Dream Lands Design
You're here: Home » Home Improvement » How to Take Care of Your Lawn: 8 Maintenance Tips

How to Take Care of Your Lawn: 8 Maintenance Tips

Are you wondering how to take care of your lawn?

Lawns require a lot of loving care. If you don’t take care of your lawn, it won’t take long to become mossy, bald, or overrun by weeds.

The issue is that lawns have to withstand so much wear and tear. Children, pets, and the weather all have an impact on lawns.

image - How to Take Care of Your Lawn 8 Maintenance Tips
How to Take Care of Your Lawn 8 Maintenance Tips

It will help if you check out a piece of gleaming lawn worthy of a feature in Homes & Garden. But it won’t happen unless you set aside some time and effort to maintain your lawn.

Luckily, if you’re non-green fingered, caring and maintaining a lawn doesn’t have to take the entire weekend. Here are 8 lawn maintenance tips to help you keep it green and bright.

1. Nourish Your Soil

Feed your soil! Fertilizer doesn’t nourish the soil. It nourishes plants. Organic matter nourishes the soil, producing food for microorganisms.

These microbes transform chemicals in the soil into forms that plants may use as food. Also, organic matter inhibits weeds and prevents plant disease.

When planting fresh turf grass, you should work compost around 2″ to 3″ deep into the soil. If at all feasible, use compost made from manure.

Manure is a natural fertilizer that enriches the soil with nutrients. Nitrogen-rich manure is the greatest choice for them. This is because lawns want nitrogen, which promotes green growth.

You should top-dress existing lawns with 14-inch manure-rich compost. It would be best if you did this once per month during the growing season.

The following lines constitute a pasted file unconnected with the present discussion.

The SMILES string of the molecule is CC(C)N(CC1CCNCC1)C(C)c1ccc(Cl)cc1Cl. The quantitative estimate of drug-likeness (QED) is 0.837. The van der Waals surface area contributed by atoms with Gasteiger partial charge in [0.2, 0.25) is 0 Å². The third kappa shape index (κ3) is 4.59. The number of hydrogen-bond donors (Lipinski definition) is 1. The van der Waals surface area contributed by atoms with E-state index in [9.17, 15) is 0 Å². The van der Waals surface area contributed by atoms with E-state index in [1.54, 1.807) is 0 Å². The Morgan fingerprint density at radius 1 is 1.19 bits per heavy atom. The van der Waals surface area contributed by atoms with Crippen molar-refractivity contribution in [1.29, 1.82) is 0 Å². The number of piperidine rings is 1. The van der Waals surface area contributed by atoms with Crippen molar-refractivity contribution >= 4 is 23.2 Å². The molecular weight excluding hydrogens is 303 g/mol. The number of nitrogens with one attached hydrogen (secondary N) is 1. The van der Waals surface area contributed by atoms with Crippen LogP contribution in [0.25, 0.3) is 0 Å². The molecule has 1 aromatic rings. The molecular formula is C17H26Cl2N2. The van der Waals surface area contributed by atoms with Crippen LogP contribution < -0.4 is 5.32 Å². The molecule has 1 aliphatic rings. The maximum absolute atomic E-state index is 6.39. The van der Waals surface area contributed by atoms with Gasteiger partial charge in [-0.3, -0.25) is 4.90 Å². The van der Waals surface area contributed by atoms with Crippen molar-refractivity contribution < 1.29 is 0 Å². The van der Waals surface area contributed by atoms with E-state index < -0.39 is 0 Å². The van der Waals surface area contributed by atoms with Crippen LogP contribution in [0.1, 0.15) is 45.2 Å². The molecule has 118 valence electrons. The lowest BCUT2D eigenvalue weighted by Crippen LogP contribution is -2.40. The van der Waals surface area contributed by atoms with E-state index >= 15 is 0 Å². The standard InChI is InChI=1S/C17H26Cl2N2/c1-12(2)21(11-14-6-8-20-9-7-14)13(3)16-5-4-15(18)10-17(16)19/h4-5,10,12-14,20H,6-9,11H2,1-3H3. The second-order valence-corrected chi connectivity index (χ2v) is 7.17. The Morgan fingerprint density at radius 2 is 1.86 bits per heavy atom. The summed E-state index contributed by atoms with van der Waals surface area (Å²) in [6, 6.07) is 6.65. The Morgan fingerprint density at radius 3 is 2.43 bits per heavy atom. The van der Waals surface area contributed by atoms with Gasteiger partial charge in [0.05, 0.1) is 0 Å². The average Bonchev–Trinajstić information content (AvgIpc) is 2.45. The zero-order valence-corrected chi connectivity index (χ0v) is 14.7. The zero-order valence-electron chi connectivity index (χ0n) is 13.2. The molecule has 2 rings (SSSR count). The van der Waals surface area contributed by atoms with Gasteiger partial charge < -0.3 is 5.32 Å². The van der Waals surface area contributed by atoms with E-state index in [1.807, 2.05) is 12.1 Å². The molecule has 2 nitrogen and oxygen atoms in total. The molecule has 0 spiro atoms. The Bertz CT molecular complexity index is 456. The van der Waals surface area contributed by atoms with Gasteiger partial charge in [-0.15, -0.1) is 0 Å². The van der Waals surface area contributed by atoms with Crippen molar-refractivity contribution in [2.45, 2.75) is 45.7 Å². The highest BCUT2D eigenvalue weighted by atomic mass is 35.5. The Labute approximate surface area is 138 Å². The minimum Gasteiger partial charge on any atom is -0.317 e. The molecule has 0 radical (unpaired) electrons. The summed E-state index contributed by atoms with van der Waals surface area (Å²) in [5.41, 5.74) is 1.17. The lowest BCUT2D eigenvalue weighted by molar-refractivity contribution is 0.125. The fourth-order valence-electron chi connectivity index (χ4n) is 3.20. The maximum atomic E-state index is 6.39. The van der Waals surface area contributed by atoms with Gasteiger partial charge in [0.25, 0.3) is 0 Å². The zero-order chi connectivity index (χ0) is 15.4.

Manure may help maintain healthy grass. This is because of its high nitrogen and phosphate concentration. This will make your soil more porous.

Hence, allow it to drain faster and keep root rot at bay.

Simply adding this initial step—nourishing your soil—will result in a healthier lawn with fewer weeds. Continue to top-dress with 14-inch compost and enrich the soil each year.

2. Remove Weeds, Moss, and Thatch

These annoying plants can stifle growth by preventing air and nutrients from reaching the roots. Learn how below.


Weeds can emerge everywhere. This is because there are several ways for them to enter the garden. For instance, birds flying overhead, dogs, and other animals roaming through the grass can carry them. Also, you can carry them with your clothing and footwear.

Lawn weeds can appear as seed heads or blooms. Also, you can find many other varieties in lawns.

The simplest method is to pull out the entire plant, including roots. You may do this by hand or with a tool. But if there are a lot of weeds, consider spraying them directly with a low toxicity herbicide.


This organic layer can form between the leaves and the soil. It consists of dead leaves, grass, and root stems.

The accumulation forms a dam, preventing critical moisture and nutrients from accessing the soil and reaching the roots.

You can easily identify these regions. This is because the ground has a spongy feel to it. A lack of nutrients causes dull, dead spots on the grass.

Scarification is the greatest way to eliminate thatch. You can use equipment like a lawn scarifier in this procedure.


Mosses are non-flowering plants that may wreak havoc on your lawn. They flourish in places with excessive wetness, shade, and low grass quality.

If left undetected or untreated, the level of moss will rise. This can limit the capability of the grass to grow. The following are the first circumstances that allow mosses to grow:

Poor drainage
• Drought
• Shade
• Clay within the soil
• High quantities of thatch

To eliminate the moss, you should identify and mitigate the source of the problem. You can use feeding and scarifying to monitor and maintain it.

Read Also:

3. Fertilize Your Lawn

During spring, use a complete fertilizer(synthetic or organic) that is well-balanced. When to apply fertilizer is still a point of contention.